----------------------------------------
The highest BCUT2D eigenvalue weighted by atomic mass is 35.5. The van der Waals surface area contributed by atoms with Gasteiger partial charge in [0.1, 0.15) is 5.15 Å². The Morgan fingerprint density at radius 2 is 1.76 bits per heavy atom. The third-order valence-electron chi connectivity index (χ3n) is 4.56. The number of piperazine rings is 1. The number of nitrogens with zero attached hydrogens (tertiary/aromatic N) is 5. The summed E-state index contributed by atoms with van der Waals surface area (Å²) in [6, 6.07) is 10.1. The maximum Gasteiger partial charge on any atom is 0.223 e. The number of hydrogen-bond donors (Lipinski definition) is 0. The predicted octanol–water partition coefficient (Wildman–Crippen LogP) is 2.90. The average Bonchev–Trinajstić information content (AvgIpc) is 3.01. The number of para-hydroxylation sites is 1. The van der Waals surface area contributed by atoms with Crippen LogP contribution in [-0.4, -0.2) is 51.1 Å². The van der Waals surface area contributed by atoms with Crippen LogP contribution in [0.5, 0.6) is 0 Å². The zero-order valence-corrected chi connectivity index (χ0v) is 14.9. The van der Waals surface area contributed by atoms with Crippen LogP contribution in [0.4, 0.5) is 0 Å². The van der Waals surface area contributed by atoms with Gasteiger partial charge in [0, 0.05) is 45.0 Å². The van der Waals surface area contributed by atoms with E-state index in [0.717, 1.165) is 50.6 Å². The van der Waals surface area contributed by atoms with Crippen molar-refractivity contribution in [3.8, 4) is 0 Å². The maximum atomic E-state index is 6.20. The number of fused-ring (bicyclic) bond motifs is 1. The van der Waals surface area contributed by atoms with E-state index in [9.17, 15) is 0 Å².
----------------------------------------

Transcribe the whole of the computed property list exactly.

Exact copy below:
The highest BCUT2D eigenvalue weighted by atomic mass is 35.5. The van der Waals surface area contributed by atoms with Gasteiger partial charge in [0.1, 0.15) is 5.15 Å². The Morgan fingerprint density at radius 2 is 1.76 bits per heavy atom. The third-order valence-electron chi connectivity index (χ3n) is 4.56. The number of piperazine rings is 1. The number of nitrogens with zero attached hydrogens (tertiary/aromatic N) is 5. The summed E-state index contributed by atoms with van der Waals surface area (Å²) in [6, 6.07) is 10.1. The maximum Gasteiger partial charge on any atom is 0.223 e. The number of hydrogen-bond donors (Lipinski definition) is 0. The predicted octanol–water partition coefficient (Wildman–Crippen LogP) is 2.90. The average Bonchev–Trinajstić information content (AvgIpc) is 3.01. The number of para-hydroxylation sites is 1. The van der Waals surface area contributed by atoms with Crippen LogP contribution in [-0.4, -0.2) is 51.1 Å². The van der Waals surface area contributed by atoms with Crippen LogP contribution in [0.5, 0.6) is 0 Å². The zero-order valence-corrected chi connectivity index (χ0v) is 14.9. The van der Waals surface area contributed by atoms with Crippen LogP contribution in [0.4, 0.5) is 0 Å². The van der Waals surface area contributed by atoms with Gasteiger partial charge in [0, 0.05) is 45.0 Å². The van der Waals surface area contributed by atoms with E-state index in [0.717, 1.165) is 50.6 Å². The van der Waals surface area contributed by atoms with Crippen molar-refractivity contribution in [3.8, 4) is 0 Å². The maximum atomic E-state index is 6.20. The number of fused-ring (bicyclic) bond motifs is 1. The van der Waals surface area contributed by atoms with E-state index in [9.17, 15) is 0 Å².